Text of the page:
Farm Ireland

Thursday 22 March 2018

UK crops left to rot after drop in EU farm workers in Britain after Brexit referendum

'We simply could not harvest everything,' says farmer James Orr

Stock Image.
Stock Image.

Harriet Agerholm

British farmers have been forced to leave thousands of pounds worth of vegetables to rot in their fields, because of a drop in the number of farm workers from the European Union (EU).

James Orr, whose farm outside St Andrews produces potatoes, carrots, parsnips, broccoli, cauliflower, said his farm suffered a 15 per cent drop in the number of workers between August and November.

“We simply could not harvest everything, and as a result we left produce in the field to rot,” he told Scotland’s Sunday Herald newspaper.

Enough broccoli to feed 15,000 people for a year was wasted, he added. Mr Orr’s farm supplies more than 1,000 tones of the vegetable and he estimated he lost between £30,000 and £50,000.

The UK farming industry is heavily dependent on pickers from the EU, particularly those from eastern Europe. Britain’s low unemployment rate and the the seasonal nature of the work makes it difficult to attract domestic workers.

But the fall in the value of sterling against the Euro since the Brexit vote, means the UK has become less attractive to seasonal workers from Romania and Bulgaria.

Farmers also fear that a Brexit deal restricting freedom of movement could leave them with even fewer people to help harvest their crops.

The National Farmers Union (NFU) has surveyed its members in England, Wales and Scotland to discover the effect leaving the EU could have on the industry.

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Set to be published in the coming weeks, their report is expected to feature calls for a return of the Seasonal Agricultural Workers’ Scheme (SAWS).

The programme, which the Government ended in 2013, granted permits for thousands of workers from outside the EU to come to the UK on a temporary basis.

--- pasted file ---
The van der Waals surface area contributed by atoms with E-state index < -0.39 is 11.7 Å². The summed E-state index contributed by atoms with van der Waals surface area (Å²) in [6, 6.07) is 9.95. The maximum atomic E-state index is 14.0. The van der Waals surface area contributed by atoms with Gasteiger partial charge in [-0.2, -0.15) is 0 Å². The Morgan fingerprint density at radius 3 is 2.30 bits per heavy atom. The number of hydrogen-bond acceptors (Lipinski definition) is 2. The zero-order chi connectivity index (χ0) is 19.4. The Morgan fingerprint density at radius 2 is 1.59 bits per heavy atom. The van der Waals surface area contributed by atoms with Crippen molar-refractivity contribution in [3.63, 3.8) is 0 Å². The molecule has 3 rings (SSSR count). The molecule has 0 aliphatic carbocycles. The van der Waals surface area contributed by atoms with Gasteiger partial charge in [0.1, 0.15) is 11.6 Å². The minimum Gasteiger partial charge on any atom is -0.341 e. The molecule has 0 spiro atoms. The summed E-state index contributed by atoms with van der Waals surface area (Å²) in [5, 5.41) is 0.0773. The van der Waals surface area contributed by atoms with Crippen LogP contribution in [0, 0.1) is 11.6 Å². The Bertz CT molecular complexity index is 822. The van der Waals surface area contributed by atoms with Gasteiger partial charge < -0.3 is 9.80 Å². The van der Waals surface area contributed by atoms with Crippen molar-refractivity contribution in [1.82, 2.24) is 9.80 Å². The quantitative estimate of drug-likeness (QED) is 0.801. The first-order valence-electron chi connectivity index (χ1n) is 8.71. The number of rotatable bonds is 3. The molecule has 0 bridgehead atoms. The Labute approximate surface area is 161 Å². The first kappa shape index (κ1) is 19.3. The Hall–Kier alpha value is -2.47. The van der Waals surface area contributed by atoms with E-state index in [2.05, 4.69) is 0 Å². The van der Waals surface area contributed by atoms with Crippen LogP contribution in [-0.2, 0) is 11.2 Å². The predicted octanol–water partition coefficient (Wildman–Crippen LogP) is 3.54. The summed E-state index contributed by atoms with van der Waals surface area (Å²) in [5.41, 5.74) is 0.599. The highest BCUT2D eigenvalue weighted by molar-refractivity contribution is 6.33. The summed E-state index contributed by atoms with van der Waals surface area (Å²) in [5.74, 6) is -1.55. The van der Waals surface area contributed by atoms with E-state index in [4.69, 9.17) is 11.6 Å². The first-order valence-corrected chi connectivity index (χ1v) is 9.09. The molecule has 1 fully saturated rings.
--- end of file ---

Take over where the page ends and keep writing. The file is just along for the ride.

NFU Scotland President Andrew Mr McCornick told the Herald access to workers was a key priority for the industry.

“This year, there has been a shortage of between 10 and 20 percent of seasonal workers coming from the EU,” he said.

It was essential a SAWS scheme was introduced in 2018 that would provide work permits for up to 20,000 workers from outside the EU, he added.

Secretary of State for Department of Food, Agriculture and Rural Affairs (Defra) Michael Gove has previously indicated he would consider reinstating the SAWS programme.

Addressing the Countryside Alliance at the Conservative Party conference last October, he said: “I think there might well be a case for looking at a Seasonal Agricultural Workers Scheme that allows people – whether they are from EU nations or indeed beyond – to come here for a limited period in order to augment the existing workforce.”

A Defra spokeswoman said: “We recognise securing a strong agricultural workforce is crucial as we develop a new approach to farming outside the EU.

“The Government has commissioned advice from the Migration Advisory Committee to better understand reliance on EU migrant workers across the wider economy and we will work closely with our food and farming industry to consider their specific needs.”

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